At first, the Big Bang Theory as an entire concept seems like a great idea. It’s a TV sitcom that takes a handful of male nerds and has them live in an apartment complex across from a beautiful blonde woman. It seems like a great idea, right? Nerd culture on TV? That sounds pretty funny, right?

What’s nice about television, is that you don’t have to be there to become familiar with something. People like reality television because it shows them some other aspect of the world that they wouldn’t have known about otherwise. I love watching Project Runway, even though I can’t sew. My roommate and her family get incredibly wound up for American Pickers. Almost everyone loves watching Jersey Shore, because it’s nice to be able to say “Wow, at least I’m not that much of a trainwreck.” But those are reality television shows, and they’re kind of ridiculous.

Speaking of theories, there’s a great big theory in the Communication world, and it’s called the Cultivation Theory. I’m not going to bore you with too much detail here but the summation of it is basically this: The more you see something on television, if you are not exposed to the truth about it, the more you will come to believe the television’s portrayal as truth.

In other words, if there was a show on TV about a guy who owns an ice cream truck, and for some reason people have never seen an ice cream truck before, they’re going to believe that every guy who owns an ice cream truck is going to be similar to that one guy they saw on TV. Especially in the case where another show has a guy who owns an ice cream truck and he acts pretty similar to the one that they saw in the other show, last week. This is where stereotypes get reinforced, and I’m sure you get the picture. If a dark skinned male is portrayed as a villain in nearly every drama on TV, or if every situation about someone who is Not Caucasian on the news is covered with something negative, the idea that all dark skinned men are villain like figures is going to stick in some people’s heads. It’s ridiculous, but it happens.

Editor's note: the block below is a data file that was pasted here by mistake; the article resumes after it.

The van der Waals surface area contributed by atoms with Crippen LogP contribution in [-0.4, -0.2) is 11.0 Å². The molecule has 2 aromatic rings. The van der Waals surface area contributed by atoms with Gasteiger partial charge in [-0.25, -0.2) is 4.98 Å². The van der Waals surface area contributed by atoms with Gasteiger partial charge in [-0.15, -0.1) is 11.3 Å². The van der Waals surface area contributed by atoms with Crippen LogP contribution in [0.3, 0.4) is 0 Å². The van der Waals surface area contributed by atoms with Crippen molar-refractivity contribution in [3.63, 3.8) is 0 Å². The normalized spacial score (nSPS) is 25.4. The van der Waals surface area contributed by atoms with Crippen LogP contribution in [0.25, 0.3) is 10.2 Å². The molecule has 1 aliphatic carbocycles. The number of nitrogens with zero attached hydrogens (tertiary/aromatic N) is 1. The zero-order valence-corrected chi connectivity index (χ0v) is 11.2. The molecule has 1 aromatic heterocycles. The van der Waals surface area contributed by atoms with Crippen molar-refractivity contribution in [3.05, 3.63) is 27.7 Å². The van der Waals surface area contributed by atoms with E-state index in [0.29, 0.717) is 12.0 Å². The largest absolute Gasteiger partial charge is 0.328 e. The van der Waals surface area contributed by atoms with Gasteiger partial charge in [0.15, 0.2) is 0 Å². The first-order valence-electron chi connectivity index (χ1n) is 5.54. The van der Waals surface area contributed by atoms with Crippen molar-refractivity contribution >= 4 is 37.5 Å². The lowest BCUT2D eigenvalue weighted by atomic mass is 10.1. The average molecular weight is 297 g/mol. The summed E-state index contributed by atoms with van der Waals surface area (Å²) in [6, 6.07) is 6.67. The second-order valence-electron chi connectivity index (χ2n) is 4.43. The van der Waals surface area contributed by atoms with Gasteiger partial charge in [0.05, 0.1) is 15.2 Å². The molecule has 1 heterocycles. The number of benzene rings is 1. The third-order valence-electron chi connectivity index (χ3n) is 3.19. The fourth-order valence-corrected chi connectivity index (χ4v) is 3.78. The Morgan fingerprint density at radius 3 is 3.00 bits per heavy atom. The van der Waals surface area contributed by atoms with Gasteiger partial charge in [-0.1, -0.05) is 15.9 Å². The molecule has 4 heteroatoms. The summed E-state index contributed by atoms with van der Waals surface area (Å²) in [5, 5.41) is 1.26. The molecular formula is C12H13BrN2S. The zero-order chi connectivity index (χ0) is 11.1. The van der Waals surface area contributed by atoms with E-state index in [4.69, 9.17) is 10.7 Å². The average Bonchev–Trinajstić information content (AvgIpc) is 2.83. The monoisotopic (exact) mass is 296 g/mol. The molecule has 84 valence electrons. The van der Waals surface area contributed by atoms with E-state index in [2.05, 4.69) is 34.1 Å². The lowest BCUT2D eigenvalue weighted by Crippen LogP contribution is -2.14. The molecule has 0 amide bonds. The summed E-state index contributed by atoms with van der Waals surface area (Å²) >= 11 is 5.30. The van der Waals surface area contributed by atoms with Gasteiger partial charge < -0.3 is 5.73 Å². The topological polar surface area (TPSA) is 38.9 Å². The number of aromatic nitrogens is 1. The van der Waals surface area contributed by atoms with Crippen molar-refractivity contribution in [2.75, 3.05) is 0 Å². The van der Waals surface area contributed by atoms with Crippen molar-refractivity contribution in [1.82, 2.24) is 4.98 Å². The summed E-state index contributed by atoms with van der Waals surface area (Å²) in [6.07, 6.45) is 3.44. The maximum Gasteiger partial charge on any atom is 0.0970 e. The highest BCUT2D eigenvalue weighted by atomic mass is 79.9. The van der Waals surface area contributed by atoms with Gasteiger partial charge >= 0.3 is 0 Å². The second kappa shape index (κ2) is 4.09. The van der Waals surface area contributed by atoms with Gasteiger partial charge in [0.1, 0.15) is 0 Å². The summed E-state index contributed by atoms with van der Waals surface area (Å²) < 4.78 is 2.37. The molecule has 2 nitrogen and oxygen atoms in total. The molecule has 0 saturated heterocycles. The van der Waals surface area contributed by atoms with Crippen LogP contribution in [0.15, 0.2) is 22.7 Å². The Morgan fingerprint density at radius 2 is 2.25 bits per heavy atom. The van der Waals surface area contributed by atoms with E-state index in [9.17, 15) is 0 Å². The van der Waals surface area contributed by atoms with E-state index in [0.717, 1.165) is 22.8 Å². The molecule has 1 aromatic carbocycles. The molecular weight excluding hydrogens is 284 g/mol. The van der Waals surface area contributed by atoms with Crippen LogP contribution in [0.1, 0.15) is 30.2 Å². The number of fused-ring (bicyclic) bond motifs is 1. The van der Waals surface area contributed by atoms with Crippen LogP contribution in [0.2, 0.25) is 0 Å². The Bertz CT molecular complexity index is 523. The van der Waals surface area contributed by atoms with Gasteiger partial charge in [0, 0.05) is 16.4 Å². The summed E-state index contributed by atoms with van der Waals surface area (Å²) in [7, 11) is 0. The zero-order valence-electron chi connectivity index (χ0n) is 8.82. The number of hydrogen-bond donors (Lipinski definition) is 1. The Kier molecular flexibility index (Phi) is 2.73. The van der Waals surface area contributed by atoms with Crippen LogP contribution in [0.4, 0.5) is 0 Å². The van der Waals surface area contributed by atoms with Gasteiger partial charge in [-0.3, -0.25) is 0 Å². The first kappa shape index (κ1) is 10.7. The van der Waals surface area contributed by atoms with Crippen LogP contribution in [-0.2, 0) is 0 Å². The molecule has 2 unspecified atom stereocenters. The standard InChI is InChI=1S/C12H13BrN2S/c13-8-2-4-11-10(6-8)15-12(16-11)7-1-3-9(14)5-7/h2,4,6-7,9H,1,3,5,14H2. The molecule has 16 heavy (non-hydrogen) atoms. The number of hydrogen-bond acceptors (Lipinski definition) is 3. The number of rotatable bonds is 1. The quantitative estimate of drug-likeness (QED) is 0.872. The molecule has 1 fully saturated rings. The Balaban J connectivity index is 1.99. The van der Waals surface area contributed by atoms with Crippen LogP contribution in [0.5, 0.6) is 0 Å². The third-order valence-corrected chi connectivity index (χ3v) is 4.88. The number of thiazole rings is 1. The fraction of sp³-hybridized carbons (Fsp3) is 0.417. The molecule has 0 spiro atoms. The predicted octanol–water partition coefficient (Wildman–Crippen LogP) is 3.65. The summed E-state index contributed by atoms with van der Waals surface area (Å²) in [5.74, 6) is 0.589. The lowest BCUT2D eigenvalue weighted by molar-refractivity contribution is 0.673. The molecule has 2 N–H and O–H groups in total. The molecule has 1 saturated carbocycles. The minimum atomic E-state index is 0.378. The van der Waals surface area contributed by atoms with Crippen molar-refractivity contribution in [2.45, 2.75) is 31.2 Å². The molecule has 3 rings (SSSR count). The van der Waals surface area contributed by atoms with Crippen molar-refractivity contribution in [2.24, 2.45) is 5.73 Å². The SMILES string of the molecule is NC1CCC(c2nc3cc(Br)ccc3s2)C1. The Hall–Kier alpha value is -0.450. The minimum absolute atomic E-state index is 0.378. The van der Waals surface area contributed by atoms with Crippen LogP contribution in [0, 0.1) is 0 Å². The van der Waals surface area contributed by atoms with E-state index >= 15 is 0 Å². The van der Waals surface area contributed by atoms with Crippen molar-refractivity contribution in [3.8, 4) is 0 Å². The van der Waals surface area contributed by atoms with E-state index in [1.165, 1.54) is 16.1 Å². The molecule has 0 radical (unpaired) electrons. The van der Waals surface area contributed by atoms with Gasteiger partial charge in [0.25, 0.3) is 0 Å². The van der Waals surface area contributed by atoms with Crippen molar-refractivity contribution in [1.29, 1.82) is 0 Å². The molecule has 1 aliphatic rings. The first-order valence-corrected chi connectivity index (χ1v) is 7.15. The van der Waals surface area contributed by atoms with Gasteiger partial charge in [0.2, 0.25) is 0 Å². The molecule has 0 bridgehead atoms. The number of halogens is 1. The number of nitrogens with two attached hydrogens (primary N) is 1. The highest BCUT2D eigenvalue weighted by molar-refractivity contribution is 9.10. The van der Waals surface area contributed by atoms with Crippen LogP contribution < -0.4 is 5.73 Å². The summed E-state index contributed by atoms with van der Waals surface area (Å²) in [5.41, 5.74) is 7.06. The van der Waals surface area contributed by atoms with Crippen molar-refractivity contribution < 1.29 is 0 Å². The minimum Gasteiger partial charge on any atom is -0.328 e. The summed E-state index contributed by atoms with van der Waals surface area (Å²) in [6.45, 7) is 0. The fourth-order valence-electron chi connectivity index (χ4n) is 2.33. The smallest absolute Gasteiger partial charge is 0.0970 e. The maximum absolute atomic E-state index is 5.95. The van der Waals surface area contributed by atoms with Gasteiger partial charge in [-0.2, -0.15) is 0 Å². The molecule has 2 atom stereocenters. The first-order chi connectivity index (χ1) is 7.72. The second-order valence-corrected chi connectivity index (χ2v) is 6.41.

In the very first scene of the Big Bang Theory, we are shown with the Dumb Blonde stereotype. How she introduces herself starts with her astrological sign. She then goes on to say about how she’s “a vegetarian, except for fish, and the occasional steak, I love steak.” She doesn’t tell them about her job until she’s prompted, because of course her job doesn’t actually matter compared to her self-identified vegetarian-but-not-really-haha and her sign.

Penny is portrayed as a “ditzy” blonde, a waitress with Hollywood aspirations of fame. She has social smarts, which are implied in this entire premise of the sitcom (just look at the tv.com description of the show) to be incompatible with geeky intelligence.

Representation in TV is important because the more socially accepted something is, the better it is. So a show about “nerds” on TV should theoretically be great because it would show the general public something that they’re generally not really seeing before – the only association they have in a society where the popular kids make fun of the nerdy underdog. Honestly, that’s the show.

You have to step back and view it from another viewpoint. The point of the show is not to empathize with Sheldon. People don’t like Sheldon. It’s funny to laugh at him, and his Aspergers-like symptoms. It’s really funny, because he can’t interact with people as well as the social norm.

One episode’s premise is that They watch America’s next top model, and they’re “stunned” So they go on a search to find the girls. The problem is that the show gives the impression that Women exist as sex objects for men to lust over, and they don’t really have a purpose other than that. Penny doesn’t even have a last name. The show has gone for eight seasons

Another time, Sheldon literally treats Penny like a dog – Pavlov’s experiment, and it’s supposed to be funny. It’s not funny, it compares her to a dog.

The jokes that the characters are making isn’t the point of the show, or what we should be finding funny. It’s the characters themselves and the “bizarre” situations that we find them in. The humor relies on the audience siding with and relating to Penny, or most of the jokes aren’t funny. We aren’t supposed to relate to Sheldon or Leonard or any of the other guys.

Rather than celebrate uniqueness and geekery, these traits are the punchline. Quite frankly, I’m tired of it.

About The Author

Angelica Marciano is a Blast Magazine Staff Writer

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